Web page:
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My first photos of Saturn

February 25th, 2008 by Maxim · No Comments · 3,979 Views

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Well today the sky finally cleared up, and I could get to the telescope early enough after work. The moon is rising 3 hours after Saturn does today. Saturn is very far, and it looks like a tiny star to the naked eye. Even in my telescope it looks tiny. When the image if focused, the view is amazing: the moment I saw the planet and the rings for the first time I was so excited! Well, it looks like someone has cut its silhouette in the black satin sheet – beautiful.

I tried to add the 3x Barlow lens, and with some focus adjustments I can even make up the curvature of the Saturn, but of course the shake is also tripled.

The photographs are here:

Many photos didn’t come out and were deleted, mostly for two reasons:

  1. Once I point the telescope to the planet and center it, I have to flip the mirror to be able to use the camera attached to the rear accessory port. I need to adjust focus, but now I can only do it through the viewfinder of the Canon 20D camera. At this point it becomes a best guess because it’s virtually impossible to focus a tiny dot through the tiny viewfinder. I take several shots with different focus settings hoping that at least something will work out.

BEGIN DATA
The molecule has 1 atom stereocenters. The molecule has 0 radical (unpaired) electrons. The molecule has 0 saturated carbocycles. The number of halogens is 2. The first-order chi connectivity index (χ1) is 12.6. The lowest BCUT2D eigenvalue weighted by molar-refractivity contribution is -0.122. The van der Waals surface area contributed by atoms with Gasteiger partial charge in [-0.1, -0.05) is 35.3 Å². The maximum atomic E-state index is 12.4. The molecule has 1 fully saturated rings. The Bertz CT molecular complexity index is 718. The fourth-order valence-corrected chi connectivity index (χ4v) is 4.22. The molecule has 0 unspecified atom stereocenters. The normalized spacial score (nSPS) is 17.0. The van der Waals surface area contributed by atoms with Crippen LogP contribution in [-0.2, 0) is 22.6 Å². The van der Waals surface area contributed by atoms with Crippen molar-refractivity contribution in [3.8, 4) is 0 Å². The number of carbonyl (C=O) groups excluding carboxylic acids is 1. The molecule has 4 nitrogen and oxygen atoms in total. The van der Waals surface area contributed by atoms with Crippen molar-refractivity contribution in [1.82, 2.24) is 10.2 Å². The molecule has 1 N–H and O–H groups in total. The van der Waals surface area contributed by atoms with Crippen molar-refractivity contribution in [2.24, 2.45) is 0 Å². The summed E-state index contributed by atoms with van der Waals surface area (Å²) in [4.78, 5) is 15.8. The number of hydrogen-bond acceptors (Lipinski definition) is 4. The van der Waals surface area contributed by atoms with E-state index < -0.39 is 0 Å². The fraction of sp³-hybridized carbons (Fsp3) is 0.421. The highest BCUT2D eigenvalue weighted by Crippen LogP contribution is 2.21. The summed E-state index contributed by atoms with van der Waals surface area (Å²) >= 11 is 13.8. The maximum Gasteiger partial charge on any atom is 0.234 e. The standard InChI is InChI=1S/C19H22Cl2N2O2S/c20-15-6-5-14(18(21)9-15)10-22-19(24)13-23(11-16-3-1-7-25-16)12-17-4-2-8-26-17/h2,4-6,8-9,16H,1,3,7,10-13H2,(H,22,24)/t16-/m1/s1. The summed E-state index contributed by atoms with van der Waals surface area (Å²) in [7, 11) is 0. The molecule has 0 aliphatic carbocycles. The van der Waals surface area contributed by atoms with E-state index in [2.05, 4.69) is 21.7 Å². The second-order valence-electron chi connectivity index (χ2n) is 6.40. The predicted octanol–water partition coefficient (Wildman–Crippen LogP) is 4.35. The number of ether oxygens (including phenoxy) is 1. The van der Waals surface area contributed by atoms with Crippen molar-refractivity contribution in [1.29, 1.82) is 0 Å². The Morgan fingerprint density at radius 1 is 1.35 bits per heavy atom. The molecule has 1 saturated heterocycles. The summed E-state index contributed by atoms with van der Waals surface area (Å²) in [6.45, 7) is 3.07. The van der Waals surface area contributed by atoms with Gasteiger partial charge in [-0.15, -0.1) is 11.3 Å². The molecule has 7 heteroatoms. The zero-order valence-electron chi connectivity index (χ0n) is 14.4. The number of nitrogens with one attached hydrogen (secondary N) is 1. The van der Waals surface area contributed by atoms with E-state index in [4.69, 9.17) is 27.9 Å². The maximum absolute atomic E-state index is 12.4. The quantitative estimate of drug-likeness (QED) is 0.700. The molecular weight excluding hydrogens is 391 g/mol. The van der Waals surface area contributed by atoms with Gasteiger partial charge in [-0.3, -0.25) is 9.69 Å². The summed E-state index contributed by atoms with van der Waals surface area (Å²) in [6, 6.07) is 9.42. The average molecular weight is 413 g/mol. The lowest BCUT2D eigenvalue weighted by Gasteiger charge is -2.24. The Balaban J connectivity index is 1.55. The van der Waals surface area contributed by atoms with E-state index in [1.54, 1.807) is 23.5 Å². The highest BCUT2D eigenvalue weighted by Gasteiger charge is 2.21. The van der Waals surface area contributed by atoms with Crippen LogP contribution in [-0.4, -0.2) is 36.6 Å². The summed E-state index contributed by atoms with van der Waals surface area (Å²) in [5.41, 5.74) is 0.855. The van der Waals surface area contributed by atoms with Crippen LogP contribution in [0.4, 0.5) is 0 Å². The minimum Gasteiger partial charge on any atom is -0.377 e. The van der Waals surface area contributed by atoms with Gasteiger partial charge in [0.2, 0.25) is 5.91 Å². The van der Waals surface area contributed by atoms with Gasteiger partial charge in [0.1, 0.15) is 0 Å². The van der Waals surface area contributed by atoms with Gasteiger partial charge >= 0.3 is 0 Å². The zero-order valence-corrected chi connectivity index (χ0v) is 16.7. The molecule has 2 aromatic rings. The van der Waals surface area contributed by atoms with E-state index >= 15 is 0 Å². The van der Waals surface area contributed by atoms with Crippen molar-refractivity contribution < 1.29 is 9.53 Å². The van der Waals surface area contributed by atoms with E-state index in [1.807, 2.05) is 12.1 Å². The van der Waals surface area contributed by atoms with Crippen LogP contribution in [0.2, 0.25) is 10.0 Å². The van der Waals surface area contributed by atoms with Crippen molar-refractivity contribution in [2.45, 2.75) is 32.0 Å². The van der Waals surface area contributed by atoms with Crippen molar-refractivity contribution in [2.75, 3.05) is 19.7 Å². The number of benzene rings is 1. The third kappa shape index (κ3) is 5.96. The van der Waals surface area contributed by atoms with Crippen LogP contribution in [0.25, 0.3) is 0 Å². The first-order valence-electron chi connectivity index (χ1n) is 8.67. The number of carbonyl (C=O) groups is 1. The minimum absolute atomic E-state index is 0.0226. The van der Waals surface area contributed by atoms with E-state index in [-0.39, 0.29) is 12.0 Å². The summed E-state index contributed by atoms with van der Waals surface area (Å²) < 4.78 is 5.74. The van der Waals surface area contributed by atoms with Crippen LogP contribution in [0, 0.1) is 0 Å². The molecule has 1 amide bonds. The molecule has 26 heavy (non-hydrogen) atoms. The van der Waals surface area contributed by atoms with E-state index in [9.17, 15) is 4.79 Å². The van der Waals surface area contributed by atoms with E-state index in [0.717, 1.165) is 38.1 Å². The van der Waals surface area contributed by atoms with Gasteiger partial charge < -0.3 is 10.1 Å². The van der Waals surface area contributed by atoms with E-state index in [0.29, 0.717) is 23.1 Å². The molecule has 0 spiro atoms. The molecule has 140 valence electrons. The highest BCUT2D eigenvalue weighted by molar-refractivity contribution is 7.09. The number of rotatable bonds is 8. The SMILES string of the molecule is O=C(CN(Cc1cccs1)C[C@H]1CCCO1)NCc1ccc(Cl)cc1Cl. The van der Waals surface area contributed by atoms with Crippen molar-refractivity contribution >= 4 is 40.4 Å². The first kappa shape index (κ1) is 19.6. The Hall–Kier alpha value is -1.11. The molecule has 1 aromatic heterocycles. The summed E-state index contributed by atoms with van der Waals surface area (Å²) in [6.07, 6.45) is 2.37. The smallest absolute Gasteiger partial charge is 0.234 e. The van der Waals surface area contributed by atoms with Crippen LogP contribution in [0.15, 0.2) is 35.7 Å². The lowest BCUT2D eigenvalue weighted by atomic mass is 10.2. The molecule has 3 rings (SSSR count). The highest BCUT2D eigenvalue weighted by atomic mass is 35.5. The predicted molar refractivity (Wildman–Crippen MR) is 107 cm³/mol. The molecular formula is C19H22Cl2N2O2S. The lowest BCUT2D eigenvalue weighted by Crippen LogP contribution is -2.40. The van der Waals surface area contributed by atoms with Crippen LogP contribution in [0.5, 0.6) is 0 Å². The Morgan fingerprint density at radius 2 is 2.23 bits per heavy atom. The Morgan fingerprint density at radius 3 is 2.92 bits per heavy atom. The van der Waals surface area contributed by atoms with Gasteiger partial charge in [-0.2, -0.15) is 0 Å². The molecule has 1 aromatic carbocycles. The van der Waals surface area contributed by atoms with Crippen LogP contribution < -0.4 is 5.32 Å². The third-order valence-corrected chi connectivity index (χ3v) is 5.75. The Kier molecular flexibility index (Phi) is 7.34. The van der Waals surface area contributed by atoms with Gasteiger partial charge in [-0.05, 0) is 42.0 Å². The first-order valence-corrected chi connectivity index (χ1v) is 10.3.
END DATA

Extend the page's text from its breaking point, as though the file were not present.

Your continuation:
2. The planet moves across the sky so fast, it moves out of the view in seconds. One has to work very fast.

I’ll try again tomorrow. (Update: mirror lock feature really helps to reduce shake. For those who don’t know, it’s possible to set “user function” on Canon 20D so first time you press shutter release it will just flip the mirror, and to take the picture you need to press shutter release button second time. Because of magnification ration, even the tiny shake produced by mirror being flipped up ruins the picture of far planets and stars. With this feature on I can use remote to flip the mirror up first and then press the shutter on the remote again to take the picture a few seconds later).

Here’s the result (cropped):Saturn (cropped)

Meanwhile, a friend recommended me these books:

Digital SLR Astrophotography (Practical Amateur Astronomy)

CCD Astrophotography: High-Quality Imaging from the Suburbs (Patrick Moore's Practical Astronomy Series)
Digital SLR Astrophotography (Practical Amateur Astronomy) Digital Astrophotography: A Guide to Capturing the Cosmos CCD Astrophotography: High-Quality Imaging from the Suburbs (Patrick Moore’s Practical Astronomy Series)

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